For the three-phase fault at location f4, calculation results are as follows:
$$ \left\{\begin{array}{l}{\dot{I}}_{{\mathrm{L}}_2\mathrm{A}}=1.515\angle -{78.4}^{\circ }kA\\ {}{\dot{I}}_{{\mathrm{L}}_3\mathrm{A}}=1.603\angle -{80.7}^{\circ }kA\\ {}{\dot{I}}_{{\mathrm{L}}_4\mathrm{A}}=1.838\angle -{82.4}^{\circ }kA\\ {}{\dot{V}}_{MA}=4.902\angle -{31.9}^{\circ}\mathrm{kV}\\ {}{\dot{V}}_{NA}=2.051\angle -{33.1}^{\circ}\mathrm{kV}\end{array}\right. $$
(5)

Equation (5) show that due to the fault current injections from DG1 and DG2, the magnitude of \( {\dot{I}}_{{\mathrm{L}}_3\mathrm{A}} \) is greater than that of \( {\dot{I}}_{{\mathrm{L}}_2\mathrm{A}} \), while the magnitude of \( {\dot{I}}_{{\mathrm{L}}_4\mathrm{A}} \) is greater than that of \( {\dot{I}}_{{\mathrm{L}}_3\mathrm{A}} \). The phase angle differences among \( {\dot{I}}_{{\mathrm{L}}_2\mathrm{A}} \), \( {\dot{I}}_{{\mathrm{L}}_3\mathrm{A}} \) and \( {\dot{I}}_{{\mathrm{L}}_4\mathrm{A}} \) are quite small. The magnitude of \( {\dot{V}}_{MA} \) is greater than that of \( {\dot{V}}_{NA} \), and \( {\dot{V}}_{MA} \) leads \( {\dot{V}}_{NA} \) in phase angle.

For A-B fault at location f4, calculation results are as follows:
$$ \left\{\begin{array}{l}{\dot{I}}_{{\mathrm{L}}_2\mathrm{A}}=1.331\angle -{112.5}^{\circ }kA\\ {}{\dot{I}}_{{\mathrm{L}}_3\mathrm{A}}=1.415\angle -{111.7}^{\circ }kA\\ {}{\dot{I}}_{{\mathrm{L}}_4\mathrm{A}}=1.623\angle -{112.0}^{\circ }kA\\ {}{\dot{V}}_{MA}=6.221\angle -{103.2}^{\circ}\mathrm{kV}\\ {}{\dot{V}}_{NA}=4.629\angle -{124.2}^{\circ}\mathrm{kV}\end{array}\right. $$
(6)

It can be seen from (6) that the calculation results show the similar characteristics as the above three-phase fault results.

5 Theoretical verification

In this section, the theoretical derivations and calculations are presented to verify the simulation results.

5.1 Fault equivalent circuit

To analyze fault characteristics of distribution networks with DGs, the fault equivalent circuit should be established firstly. The output of inverter-based DG is determined by its control strategy. Under fault conditions, the PV generation can be equivalent to a current source controlled by the amplitude of positive sequence voltage at PCC according to (4):
$$ {\dot{I}}_{\mathrm{dg},\mathrm{f}}=\mathrm{f}\left({u}_1\right) $$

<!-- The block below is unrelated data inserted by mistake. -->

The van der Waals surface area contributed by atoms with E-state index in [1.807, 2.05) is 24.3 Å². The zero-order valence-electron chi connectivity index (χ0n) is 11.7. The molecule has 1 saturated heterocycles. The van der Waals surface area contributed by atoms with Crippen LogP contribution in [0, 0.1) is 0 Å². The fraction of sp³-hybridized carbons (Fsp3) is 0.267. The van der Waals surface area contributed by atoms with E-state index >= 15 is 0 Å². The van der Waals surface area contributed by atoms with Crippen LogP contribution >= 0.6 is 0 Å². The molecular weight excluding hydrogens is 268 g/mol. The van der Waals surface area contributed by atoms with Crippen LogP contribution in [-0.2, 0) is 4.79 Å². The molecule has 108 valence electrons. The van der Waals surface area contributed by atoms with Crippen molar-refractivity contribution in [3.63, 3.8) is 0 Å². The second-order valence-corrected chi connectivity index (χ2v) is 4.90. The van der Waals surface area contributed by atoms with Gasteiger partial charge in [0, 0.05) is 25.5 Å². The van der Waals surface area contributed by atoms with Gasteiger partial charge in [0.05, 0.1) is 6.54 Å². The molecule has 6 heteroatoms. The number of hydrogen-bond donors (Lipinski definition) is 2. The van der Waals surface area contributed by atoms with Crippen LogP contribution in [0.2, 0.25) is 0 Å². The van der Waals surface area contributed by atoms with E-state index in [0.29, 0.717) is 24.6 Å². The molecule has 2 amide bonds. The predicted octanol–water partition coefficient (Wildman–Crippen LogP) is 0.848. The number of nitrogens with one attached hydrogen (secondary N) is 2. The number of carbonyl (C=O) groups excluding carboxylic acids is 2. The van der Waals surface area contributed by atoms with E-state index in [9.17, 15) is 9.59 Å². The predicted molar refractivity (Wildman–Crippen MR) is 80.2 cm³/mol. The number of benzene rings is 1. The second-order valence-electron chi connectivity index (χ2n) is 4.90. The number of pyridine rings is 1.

(7)

where u 1 is the amplitude of positive sequence voltage at PCC and f(u 1) is a nonlinear function. For a given value of u 1, f(u 1) can be calculated according to (4).

For example, suppose the output current of PV is \( {\dot{I}}_{\mathrm{dg},\mathrm{f}}={I}_{\mathrm{dg},\mathrm{f}}\angle {\theta}_{\mathrm{dg}} \), and the full-voltage at PCC is \( {\dot{U}}_{pcc}={U}_{pcc}\angle {\theta}_{pcc} \). I dg , d and I dg , q can be calculated from (4), and then \( {I}_{\mathrm{dg},\mathrm{f}}=\sqrt{{I_{\mathrm{dg},\mathrm{d}}}^2+{I_{\mathrm{dg},\mathrm{q}}}^2} \). Let Δθ be the phase angle difference between \( {\dot{U}}_{pcc} \) and \( {\dot{I}}_{\mathrm{dg},\mathrm{f}} \), which equals to the power factor angle of PV, φ. Considering (3), the angle φ can be derived from the output active and reactive power:
$$ \varphi = \arctan \left(Q/P\right)= \arctan \left(-{I}_{\mathrm{dg},\mathrm{q}}/{I}_{\mathrm{dg},\mathrm{d}}\right) $$
(8)
then
$$ {\theta}_{\mathrm{dg}}={\theta}_{pcc}-\varphi $$
(9)

In this paper, the fault equivalent model under A-B fault at location f4 is taken as an example. There are positive and negative sequence components under A-B fault. The positive network contains main source and two PVs, but the negative network has no source because the main source and PV only output positive sequence voltage and current.

The positive sequence network and negative sequence network are illustrated in Fig. 8(a) and (b), respectively. Here, we suppose that each positive sequence impedance (PSI) equals its negative sequence impedance.
Fig. 8

Positive and negative sequence networks. a Positive sequence network, b Negative sequence network

Where.

\( {\dot{E}}_{\mathrm{s}} \): Voltage of the main source;

Z s: Equivalent PSI of the main source;

Z L1, Z L2, Z L3: PSI of L1, L2, L3, respectively;

Z L41: PSI of the line from fault point to busbar N;

Z L42: PSI of the line from fault point to the end of L4;

Z Load1: Equivalent PSI of the load1;

Z Load2: Equivalent PSI of the load2.

The simplified positive and negative sequence networks are illustrated in Fig. 9.
Fig. 9

Simplified sequence networks. a Simplified positive sequence network, b Simplified negative sequence network

In Fig. 9, the equivalent voltage source and each impedance can be expressed as:
$$ \left\{\begin{array}{l}{\overset{\cdot }{E}}_{equ,\mathrm{s}}=k{\overset{\cdot }{E}}_{\mathrm{s}}\\ {}{Z}_1=\left({Z}_{\mathrm{S}}\cdot {Z}_{tem1}\right)/\left({Z}_{\mathrm{S}}+{Z}_{tem1}\right)+{Z}_{{\mathrm{L}}_2}\\ {}{Z}_{2\sum }=\left({Z}_{2\sum 1}\cdot {Z}_{2\sum 2}\right)/\left({Z}_{2\sum 1}+{Z}_{2\sum 2}\right)\end{array}\right. $$
(10)

where Z tem1 = Z L1 + Z Load1, k = Z tem1/(Z s + Z tem1), Z 2 ∑ 1 = (Z s Z tem1)/(Z s + Z tem1) + Z L2 + Z L3 + Z L41, Z 2 ∑ 2 = Z L42 + Z Load2.

According to the boundary conditions, the compound sequence network and its simplification can be drawn in Fig. 10.
Fig. 10